Already there are many walking clubs in America; their memberships are greatest, as might be expected, in New England and on the Pacific Coast. Some of these organizations are concerned chiefly with feats of mountaineering; others with the needs of the greater number of ordinary people.
Going Afoot; A Book on Walking, League of Walkers, 1920
In addition to an increasing awareness of the importance of health and social conditions in the late 19th century, America also experienced an increased appreciation of nature, which continued throughout the 20th century. The pioneer era had long been over and wilderness, which had once seemed in overabundance, began to disappear. This was due in large part to the aggressive tactics of large-scale timber and mining companies, as well as the growth of the railroads which could easily transport those materials to market. Concern began to grow that one of the nation’s iconic attributes, its endless and awe-inspiring wildness, could disappear.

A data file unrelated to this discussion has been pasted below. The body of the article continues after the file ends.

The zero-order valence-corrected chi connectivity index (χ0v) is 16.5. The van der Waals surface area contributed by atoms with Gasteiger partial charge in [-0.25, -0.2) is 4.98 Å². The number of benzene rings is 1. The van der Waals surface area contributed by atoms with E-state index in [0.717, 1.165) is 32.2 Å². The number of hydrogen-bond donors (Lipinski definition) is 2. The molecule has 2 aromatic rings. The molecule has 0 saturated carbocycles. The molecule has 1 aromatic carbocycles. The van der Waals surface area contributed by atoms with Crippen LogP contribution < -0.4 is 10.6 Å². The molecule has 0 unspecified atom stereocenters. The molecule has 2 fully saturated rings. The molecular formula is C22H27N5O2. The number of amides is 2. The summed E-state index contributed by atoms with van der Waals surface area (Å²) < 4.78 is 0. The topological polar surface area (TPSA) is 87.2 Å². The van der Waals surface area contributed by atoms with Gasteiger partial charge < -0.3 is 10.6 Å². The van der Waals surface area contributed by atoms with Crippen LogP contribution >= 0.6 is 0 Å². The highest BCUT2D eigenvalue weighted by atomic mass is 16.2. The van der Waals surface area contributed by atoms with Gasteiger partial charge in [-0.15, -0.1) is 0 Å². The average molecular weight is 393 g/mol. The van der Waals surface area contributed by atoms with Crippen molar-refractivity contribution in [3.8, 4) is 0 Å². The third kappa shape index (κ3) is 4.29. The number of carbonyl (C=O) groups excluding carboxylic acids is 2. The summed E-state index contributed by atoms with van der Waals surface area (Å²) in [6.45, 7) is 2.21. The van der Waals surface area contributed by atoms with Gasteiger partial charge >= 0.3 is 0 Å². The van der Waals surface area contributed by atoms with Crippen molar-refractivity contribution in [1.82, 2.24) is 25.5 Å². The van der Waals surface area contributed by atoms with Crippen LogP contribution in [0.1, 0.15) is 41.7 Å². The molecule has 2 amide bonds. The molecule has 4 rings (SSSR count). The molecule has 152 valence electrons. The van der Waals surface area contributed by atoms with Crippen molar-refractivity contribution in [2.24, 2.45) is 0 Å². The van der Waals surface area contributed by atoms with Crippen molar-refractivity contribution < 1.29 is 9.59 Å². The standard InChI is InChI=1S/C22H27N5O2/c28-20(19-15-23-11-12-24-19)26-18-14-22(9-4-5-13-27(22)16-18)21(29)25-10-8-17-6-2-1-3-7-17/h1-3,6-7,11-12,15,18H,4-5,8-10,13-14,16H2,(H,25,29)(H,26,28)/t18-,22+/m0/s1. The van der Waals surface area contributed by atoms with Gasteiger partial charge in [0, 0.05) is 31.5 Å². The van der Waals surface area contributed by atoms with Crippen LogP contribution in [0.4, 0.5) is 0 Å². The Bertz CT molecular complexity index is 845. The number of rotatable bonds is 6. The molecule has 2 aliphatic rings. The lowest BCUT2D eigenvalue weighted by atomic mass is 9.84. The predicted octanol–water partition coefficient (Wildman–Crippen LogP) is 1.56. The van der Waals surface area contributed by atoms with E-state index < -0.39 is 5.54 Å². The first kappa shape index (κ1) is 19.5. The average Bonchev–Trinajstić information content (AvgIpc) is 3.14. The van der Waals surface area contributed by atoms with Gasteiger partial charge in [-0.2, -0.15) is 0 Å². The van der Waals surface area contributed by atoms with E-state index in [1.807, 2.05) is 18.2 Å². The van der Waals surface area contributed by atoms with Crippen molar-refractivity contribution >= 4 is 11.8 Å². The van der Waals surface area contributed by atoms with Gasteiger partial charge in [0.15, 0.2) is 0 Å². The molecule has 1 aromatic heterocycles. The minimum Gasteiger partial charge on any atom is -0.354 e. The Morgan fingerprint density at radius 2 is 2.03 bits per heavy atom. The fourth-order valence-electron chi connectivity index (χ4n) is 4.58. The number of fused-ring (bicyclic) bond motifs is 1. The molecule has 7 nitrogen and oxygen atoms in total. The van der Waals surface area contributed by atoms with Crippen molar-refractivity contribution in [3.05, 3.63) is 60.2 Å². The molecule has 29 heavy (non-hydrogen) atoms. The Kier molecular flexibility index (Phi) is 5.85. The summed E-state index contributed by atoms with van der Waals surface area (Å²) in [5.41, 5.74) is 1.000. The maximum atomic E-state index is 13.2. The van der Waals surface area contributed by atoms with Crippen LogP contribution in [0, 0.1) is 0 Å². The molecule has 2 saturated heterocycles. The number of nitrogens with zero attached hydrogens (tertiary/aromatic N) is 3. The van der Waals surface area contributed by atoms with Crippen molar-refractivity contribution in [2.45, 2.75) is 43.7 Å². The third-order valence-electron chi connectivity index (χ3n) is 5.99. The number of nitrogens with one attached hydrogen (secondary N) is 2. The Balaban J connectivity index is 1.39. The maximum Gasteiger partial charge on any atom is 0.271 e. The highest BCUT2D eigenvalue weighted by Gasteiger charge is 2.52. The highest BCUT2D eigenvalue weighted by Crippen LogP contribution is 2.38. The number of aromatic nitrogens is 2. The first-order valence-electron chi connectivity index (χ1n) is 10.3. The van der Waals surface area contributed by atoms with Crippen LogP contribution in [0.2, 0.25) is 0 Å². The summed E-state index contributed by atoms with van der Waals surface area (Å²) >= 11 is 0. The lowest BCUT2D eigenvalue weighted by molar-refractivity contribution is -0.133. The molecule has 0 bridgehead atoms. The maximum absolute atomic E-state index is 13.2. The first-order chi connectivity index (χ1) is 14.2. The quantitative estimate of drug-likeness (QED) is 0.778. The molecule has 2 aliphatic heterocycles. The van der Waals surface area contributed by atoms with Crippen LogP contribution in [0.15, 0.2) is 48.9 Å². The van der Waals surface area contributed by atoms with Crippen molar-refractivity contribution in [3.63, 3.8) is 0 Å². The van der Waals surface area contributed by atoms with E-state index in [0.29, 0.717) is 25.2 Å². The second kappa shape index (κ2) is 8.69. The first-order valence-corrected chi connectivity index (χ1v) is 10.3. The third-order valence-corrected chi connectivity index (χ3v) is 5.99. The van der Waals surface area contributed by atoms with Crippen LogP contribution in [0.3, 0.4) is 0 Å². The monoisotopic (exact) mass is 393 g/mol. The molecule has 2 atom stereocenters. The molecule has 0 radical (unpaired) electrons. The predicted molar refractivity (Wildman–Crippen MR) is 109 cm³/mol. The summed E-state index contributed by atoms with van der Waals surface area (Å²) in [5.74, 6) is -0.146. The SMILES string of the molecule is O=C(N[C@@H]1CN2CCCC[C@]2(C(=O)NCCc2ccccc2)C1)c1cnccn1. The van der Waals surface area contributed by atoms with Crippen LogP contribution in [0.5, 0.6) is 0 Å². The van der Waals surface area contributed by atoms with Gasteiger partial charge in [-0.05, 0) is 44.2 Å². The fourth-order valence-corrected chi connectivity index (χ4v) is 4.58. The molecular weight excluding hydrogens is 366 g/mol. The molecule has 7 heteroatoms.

While the parks movement offered everyone an experience with nature, wealthy Americans began to seek a more intimate experience with wilderness, but without the masses to share it. Searching for new ways to enjoy nature, some well-to-do Americans joined outing clubs. These organizations became popular in America after the Civil War, their founding inspired by similar organizations in Europe. They were formed primarily as social clubs to promote outdoor activities, and were most popular in larger cities.4
One of the first was the Alpine Club, founded in Williamstown, Massachusetts in 1863, which focused its activities in the mountains of New Hampshire. Other early clubs were the White Mountain Club (Portland, Maine, 1873), the Rocky Mountain Club (Denver, 1873),5 and the Fresh Air Club (New York City, 1890).6 The Appalachian Mountain Club (Boston, 1876), the Sierra Club (San Francisco, 1892), and the Mazamas of Portland, Oregon (1894) remain active outing clubs today, as well as strong proponents of wilderness preservation.